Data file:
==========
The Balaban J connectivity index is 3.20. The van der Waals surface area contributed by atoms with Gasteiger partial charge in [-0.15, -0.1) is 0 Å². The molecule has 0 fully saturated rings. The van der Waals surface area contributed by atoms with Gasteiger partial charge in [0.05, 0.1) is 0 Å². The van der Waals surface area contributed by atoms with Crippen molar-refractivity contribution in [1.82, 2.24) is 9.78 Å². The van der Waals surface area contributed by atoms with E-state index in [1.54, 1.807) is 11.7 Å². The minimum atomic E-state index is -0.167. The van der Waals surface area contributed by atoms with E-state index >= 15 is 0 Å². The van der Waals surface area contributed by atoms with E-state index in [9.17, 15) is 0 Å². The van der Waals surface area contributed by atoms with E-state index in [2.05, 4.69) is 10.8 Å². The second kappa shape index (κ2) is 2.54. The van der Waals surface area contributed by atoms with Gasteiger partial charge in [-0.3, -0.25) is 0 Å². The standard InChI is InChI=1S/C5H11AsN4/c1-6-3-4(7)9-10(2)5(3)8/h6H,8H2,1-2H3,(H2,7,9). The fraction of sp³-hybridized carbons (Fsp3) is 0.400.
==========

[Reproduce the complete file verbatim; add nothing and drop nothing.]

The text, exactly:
The Balaban J connectivity index is 3.20. The van der Waals surface area contributed by atoms with Gasteiger partial charge in [-0.15, -0.1) is 0 Å². The molecule has 0 fully saturated rings. The van der Waals surface area contributed by atoms with Gasteiger partial charge in [0.05, 0.1) is 0 Å². The van der Waals surface area contributed by atoms with Crippen molar-refractivity contribution in [1.82, 2.24) is 9.78 Å². The van der Waals surface area contributed by atoms with E-state index in [1.54, 1.807) is 11.7 Å². The minimum atomic E-state index is -0.167. The van der Waals surface area contributed by atoms with E-state index >= 15 is 0 Å². The van der Waals surface area contributed by atoms with E-state index in [9.17, 15) is 0 Å². The van der Waals surface area contributed by atoms with E-state index in [2.05, 4.69) is 10.8 Å². The second kappa shape index (κ2) is 2.54. The van der Waals surface area contributed by atoms with Gasteiger partial charge in [-0.3, -0.25) is 0 Å². The standard InChI is InChI=1S/C5H11AsN4/c1-6-3-4(7)9-10(2)5(3)8/h6H,8H2,1-2H3,(H2,7,9). The fraction of sp³-hybridized carbons (Fsp3) is 0.400.